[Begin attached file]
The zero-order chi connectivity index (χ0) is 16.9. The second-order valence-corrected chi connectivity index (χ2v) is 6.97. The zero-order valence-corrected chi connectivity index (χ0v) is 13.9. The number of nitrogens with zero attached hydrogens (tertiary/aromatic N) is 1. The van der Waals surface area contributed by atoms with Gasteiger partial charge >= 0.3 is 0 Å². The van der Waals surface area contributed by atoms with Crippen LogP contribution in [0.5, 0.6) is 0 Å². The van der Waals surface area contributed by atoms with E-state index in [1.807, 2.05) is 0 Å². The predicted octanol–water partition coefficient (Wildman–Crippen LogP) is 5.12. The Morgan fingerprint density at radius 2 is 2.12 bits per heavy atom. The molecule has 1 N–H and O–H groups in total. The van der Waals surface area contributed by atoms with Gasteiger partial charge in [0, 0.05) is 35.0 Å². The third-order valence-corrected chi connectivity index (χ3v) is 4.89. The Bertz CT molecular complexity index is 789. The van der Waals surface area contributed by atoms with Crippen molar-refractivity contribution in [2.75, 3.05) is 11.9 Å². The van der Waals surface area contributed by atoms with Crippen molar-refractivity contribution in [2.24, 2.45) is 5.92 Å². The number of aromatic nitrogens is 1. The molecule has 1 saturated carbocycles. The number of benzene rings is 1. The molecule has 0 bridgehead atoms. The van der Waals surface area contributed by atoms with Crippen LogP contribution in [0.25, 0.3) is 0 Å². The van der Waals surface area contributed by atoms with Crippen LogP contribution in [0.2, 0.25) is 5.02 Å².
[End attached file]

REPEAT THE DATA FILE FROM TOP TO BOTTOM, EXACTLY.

The zero-order chi connectivity index (χ0) is 16.9. The second-order valence-corrected chi connectivity index (χ2v) is 6.97. The zero-order valence-corrected chi connectivity index (χ0v) is 13.9. The number of nitrogens with zero attached hydrogens (tertiary/aromatic N) is 1. The van der Waals surface area contributed by atoms with Gasteiger partial charge >= 0.3 is 0 Å². The van der Waals surface area contributed by atoms with Crippen LogP contribution in [0.5, 0.6) is 0 Å². The van der Waals surface area contributed by atoms with E-state index in [1.807, 2.05) is 0 Å². The predicted octanol–water partition coefficient (Wildman–Crippen LogP) is 5.12. The Morgan fingerprint density at radius 2 is 2.12 bits per heavy atom. The molecule has 1 N–H and O–H groups in total. The van der Waals surface area contributed by atoms with Gasteiger partial charge in [0, 0.05) is 35.0 Å². The third-order valence-corrected chi connectivity index (χ3v) is 4.89. The Bertz CT molecular complexity index is 789. The van der Waals surface area contributed by atoms with Crippen molar-refractivity contribution in [2.75, 3.05) is 11.9 Å². The van der Waals surface area contributed by atoms with Crippen molar-refractivity contribution in [2.24, 2.45) is 5.92 Å². The number of aromatic nitrogens is 1. The molecule has 1 saturated carbocycles. The number of benzene rings is 1. The molecule has 0 bridgehead atoms. The van der Waals surface area contributed by atoms with Crippen LogP contribution in [0.25, 0.3) is 0 Å². The van der Waals surface area contributed by atoms with Crippen LogP contribution in [0.2, 0.25) is 5.02 Å².